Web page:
"Ironically, despite their aversion to neediness, avoidants tend to be the neediest of all types. This paradox is often not appreciated by either them or their partners. Avoidants confuse neglect with independence, because their sense of independence grew out of familial pressure to be self-reliant, and aren't in touch with what are actually feelings of abandonment. Unfortunately, avoidants who have remained unaware of these kinds of abandonment or dependency issues usually cannot resolve them on their own. They require the help of another person to reorientate and reprogram them away from abandonment to enjoy receiving care, and to help them move forward in their life from a static place of fear into mature, rewarding life stages. The most effective person for the job is a romantic partner who can be understanding of the denied, shame-bound desires of the avoidant. If you are avoidant, much as you may dread some aspects of a committed long-term relationship with one person, your salvation from an existentially alone lifestyle will probably come from a secure-functioning relationship in which your worst fears are not realised. For this to happen, however, you may have to allow someone else to be your hero."
- Stan Tatkin, Wired for Dating
“Instead of looking for a person who checks all the boxes, focus on a person with whom you can imagine yourself writing a story with that entails edits and revisions.”
– Esther Perel
If we don't think well of ourselves, we can avoid close relationships or seek out those who match our expectations with negative behaviour. These situations confirm our self-beliefs but will never resolve our existential angst. Salvation will not come from always running and hiding from our discomfort. It can be a hard thing to accept that our predicament comes not from failing to meet the right partner, but from an unconscious fear of putting in work and achieving greater closeness with the people we have met. Be mindful that, particularly if you are feeling bad about your avoidant impulses (for example in your last relationship) you may in fact seek out neglectful situations to confirm your self-belief. We will reject those who love and support us until our self-esteem is healthy enough it believe we deserve it.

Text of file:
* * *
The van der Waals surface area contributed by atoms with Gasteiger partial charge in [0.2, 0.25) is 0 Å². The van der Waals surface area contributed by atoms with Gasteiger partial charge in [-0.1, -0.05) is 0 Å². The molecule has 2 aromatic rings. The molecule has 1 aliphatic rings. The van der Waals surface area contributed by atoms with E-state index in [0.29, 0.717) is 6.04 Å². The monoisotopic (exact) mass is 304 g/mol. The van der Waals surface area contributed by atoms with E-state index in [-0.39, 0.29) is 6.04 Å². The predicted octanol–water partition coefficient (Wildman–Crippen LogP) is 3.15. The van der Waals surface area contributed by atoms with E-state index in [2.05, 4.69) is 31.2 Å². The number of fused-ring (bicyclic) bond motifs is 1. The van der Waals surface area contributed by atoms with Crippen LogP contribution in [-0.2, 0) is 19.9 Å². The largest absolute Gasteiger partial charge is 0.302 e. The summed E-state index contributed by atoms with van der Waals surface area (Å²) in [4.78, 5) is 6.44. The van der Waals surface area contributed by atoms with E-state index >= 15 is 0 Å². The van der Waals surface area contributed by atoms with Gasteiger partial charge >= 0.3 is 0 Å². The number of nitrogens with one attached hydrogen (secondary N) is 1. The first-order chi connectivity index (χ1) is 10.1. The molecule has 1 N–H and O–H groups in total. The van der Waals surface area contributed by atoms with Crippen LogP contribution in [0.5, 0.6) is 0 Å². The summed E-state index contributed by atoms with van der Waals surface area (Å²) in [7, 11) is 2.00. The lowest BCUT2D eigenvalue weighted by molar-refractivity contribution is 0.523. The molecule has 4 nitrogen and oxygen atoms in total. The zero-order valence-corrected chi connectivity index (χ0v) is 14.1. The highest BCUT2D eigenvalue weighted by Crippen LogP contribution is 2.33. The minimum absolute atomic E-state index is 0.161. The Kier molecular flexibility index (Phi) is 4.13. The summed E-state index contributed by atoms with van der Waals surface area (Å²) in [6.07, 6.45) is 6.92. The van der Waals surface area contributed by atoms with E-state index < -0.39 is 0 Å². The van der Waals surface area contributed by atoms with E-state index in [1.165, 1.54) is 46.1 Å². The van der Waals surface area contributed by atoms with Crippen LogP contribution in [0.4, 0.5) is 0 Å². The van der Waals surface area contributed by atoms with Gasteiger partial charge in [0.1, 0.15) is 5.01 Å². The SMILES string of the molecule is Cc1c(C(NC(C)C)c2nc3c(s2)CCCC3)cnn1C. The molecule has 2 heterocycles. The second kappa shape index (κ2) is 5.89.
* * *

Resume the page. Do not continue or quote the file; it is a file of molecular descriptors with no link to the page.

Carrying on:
Ultimately, the way we will get over our fears in relationships is not by suppressing them - this can only last so long. We will get over our fears by being willing to be vulnerable enough to show our true selves, and working with someone supportive to whom we feel safe to finally be honest about these fears - someone who we can then learn to support in return. As much as your natural instinct may be to hide the aspects of yourself and your avoidance from a new partner, being honest about them will let them truly know you, fairly allows them the freedom to decide if it is right for them, and will help you build real safety together. Spend enough time in a secure relationship working on developing your own secure habits, and you can become secure!
For us avoidants, the idea of being responsible for someone else’s needs can feel overwhelming. We can be attracted to people who might appear less demanding because we feel less at risk of being overwhelmed by their needs. This would mean that in theory we never need to look into and fix those internal issues, so can stay comfortable. But everyone has needs – avoidant or anxious partners may just be more likely to suppress than effectively communicate them, so they can come out in less healthy, sustainable ways and without work the relationship can be unsatisfying and unstable for both. The key is not to look for someone who seems not to have or share their needs, but to first develop and practise confidence in expressing our own personal boundaries, wants and needs, and in separating from excessive guilt, so we feel safe we won't be overwhelmed. In reality we are each responsible for our own needs – but we can help each other.